- Regulation 1831/2003 on additives for use in animal nutrition
- Directive 2002/32 on undesirable substances in animal feed
- Directive 2008/38 establishing a list of intended uses of animal feeding stuffs for particular nutritional purposes
- Regulation 767/2009 on the placing on the market and the use of feed
- Stringent regulations in the European Union will drastically effect the feed Industry across the world due to restrictions in import and export. Many countries including China, Thailand, and Vietnam that export meat to European nations do not have such strict regulatory framework against antibiotics or animal proteins usage in animals or in feeds. Such disparities in regulations have adverse effects on the global feed trade especially between developed and developing economies. Producers of animal feed in the developing nations are required to follow strict regulations related to regional and national health and safety for their products approval in the developed nations. This ultimately affects the cost of the final products. Such regulatory initiatives are posing challenges for existing feed products and increasing the cost of new feed premix development.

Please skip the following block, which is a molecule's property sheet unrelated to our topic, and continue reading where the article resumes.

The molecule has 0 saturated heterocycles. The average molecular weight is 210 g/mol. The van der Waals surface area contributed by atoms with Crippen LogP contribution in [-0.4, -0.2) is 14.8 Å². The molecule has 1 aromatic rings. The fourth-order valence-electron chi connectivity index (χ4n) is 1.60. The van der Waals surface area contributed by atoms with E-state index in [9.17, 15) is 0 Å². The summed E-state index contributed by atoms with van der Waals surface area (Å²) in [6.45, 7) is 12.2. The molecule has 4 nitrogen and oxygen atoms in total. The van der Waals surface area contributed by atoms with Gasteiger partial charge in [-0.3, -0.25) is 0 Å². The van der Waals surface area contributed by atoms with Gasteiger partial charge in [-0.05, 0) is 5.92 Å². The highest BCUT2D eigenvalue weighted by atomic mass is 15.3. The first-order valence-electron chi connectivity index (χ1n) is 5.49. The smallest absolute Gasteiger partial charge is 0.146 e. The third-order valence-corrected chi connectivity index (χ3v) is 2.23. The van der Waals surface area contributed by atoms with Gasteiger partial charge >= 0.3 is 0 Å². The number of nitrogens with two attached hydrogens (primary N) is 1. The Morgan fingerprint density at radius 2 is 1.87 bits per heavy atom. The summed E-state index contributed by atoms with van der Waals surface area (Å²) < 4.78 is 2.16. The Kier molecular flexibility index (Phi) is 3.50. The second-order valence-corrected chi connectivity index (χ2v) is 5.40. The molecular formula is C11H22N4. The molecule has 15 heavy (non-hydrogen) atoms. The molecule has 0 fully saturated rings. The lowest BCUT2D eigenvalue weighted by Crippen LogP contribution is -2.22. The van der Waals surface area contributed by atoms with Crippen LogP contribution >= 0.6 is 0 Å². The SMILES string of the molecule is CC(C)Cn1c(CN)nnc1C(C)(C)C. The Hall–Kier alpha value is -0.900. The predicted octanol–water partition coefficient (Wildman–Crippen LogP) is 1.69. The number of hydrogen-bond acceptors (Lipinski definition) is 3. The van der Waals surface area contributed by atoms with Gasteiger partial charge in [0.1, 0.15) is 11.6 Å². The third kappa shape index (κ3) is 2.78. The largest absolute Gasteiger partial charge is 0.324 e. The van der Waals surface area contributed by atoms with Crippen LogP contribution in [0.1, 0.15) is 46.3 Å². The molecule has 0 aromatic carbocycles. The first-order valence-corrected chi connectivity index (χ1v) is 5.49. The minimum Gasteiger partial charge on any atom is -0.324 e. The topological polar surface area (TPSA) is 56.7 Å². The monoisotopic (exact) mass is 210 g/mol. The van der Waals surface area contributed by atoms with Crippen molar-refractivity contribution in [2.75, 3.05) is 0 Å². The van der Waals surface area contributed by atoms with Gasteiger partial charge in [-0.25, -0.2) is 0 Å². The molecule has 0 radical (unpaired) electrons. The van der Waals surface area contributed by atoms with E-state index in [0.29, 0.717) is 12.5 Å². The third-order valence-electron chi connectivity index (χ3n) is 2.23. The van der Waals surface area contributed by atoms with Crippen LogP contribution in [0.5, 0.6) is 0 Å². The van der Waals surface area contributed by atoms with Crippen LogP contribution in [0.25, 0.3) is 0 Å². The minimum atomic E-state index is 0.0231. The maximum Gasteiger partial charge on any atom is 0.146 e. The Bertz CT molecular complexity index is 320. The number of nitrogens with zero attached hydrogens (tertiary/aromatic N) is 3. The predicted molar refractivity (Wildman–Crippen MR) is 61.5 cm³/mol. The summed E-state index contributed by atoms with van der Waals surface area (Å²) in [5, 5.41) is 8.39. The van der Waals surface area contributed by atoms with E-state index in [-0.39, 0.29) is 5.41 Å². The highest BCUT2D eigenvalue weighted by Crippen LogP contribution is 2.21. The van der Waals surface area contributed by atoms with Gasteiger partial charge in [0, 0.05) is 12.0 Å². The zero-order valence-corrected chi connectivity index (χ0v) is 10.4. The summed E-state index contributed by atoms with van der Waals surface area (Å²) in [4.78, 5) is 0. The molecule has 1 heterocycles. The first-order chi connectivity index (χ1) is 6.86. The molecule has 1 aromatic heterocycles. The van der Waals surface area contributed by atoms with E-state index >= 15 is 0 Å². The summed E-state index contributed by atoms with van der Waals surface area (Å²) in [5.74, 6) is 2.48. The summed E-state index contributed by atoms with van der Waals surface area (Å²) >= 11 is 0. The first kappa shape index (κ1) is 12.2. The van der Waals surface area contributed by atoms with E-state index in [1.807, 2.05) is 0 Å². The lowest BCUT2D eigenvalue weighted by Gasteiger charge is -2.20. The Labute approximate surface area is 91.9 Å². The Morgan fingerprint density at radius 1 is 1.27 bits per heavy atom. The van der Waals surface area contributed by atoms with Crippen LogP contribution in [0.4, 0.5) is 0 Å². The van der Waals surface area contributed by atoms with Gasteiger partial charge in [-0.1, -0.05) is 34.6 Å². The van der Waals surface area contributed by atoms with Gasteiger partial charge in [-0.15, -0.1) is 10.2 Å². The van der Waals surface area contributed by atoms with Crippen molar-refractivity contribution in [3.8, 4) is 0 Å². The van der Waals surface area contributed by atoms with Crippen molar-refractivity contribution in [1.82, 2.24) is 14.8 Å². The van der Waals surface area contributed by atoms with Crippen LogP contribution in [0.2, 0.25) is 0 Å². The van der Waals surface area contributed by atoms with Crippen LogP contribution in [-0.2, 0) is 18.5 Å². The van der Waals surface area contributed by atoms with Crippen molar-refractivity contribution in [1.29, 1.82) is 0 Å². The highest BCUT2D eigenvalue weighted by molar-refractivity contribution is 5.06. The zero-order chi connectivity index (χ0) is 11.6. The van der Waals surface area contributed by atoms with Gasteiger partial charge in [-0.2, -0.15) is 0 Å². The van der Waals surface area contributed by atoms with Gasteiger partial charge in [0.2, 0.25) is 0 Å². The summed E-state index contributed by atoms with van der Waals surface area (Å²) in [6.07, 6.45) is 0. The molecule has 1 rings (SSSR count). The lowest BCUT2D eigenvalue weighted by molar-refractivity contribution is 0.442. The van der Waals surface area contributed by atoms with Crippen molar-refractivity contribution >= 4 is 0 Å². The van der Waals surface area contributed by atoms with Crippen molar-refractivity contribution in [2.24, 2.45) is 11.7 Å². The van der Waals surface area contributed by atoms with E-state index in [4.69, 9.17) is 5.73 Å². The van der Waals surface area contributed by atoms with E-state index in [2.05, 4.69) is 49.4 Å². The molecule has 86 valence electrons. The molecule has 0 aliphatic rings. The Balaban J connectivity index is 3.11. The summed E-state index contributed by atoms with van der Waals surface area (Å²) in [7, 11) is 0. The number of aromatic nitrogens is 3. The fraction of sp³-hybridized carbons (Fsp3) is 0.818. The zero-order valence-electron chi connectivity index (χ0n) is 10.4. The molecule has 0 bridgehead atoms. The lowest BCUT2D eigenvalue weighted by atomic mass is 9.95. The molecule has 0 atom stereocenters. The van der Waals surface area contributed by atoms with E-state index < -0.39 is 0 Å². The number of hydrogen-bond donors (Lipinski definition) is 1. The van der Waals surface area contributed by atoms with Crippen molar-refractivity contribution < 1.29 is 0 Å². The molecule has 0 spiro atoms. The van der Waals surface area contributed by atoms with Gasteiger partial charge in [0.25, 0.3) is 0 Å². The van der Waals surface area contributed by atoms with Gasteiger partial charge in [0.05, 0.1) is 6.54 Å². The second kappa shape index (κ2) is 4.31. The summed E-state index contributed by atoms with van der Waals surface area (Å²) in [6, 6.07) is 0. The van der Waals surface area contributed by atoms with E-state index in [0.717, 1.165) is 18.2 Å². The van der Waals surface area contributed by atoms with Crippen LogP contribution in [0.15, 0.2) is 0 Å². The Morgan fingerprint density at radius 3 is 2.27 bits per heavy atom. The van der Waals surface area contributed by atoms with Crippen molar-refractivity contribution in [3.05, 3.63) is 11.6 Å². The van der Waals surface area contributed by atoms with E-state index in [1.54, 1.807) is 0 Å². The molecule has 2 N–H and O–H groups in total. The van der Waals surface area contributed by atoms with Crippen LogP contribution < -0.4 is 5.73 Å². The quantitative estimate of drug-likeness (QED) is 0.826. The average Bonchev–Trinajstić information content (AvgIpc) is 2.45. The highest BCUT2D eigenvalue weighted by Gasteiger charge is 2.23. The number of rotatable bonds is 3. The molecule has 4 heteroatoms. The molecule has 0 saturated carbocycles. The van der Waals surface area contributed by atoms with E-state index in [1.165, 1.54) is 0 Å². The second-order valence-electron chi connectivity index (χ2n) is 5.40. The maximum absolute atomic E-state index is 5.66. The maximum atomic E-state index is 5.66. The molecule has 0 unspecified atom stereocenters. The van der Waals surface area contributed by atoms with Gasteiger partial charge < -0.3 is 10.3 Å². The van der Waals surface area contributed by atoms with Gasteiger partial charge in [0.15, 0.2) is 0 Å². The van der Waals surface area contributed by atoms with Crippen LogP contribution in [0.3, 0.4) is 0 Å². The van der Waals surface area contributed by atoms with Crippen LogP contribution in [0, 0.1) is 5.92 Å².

- June 2016: Cargill introduced preventive offering to help animal producers manage mycotoxin risk.
- March 2015: DLG and DCC Energy enter a Joint energy collaboration in the Danish Market.
- Major Players: CHAROEN POKPHAND, CARGILL INC., LAND O LAKES PURINA, ALLTECH INC., ARCHER DANIELS MIDLAND, amongst others.
Reasons to Purchase this Report
- Study on the adoption of ruminant feed premix in developing regions and its effects on the global feed premix industry.
- Analyzing various perspectives of the market with the help of Porter's five forces analysis.
- Study on the players expected to dominate the market during the forecast period.
- Study on the region expected to witness fastest growth during the forecast period.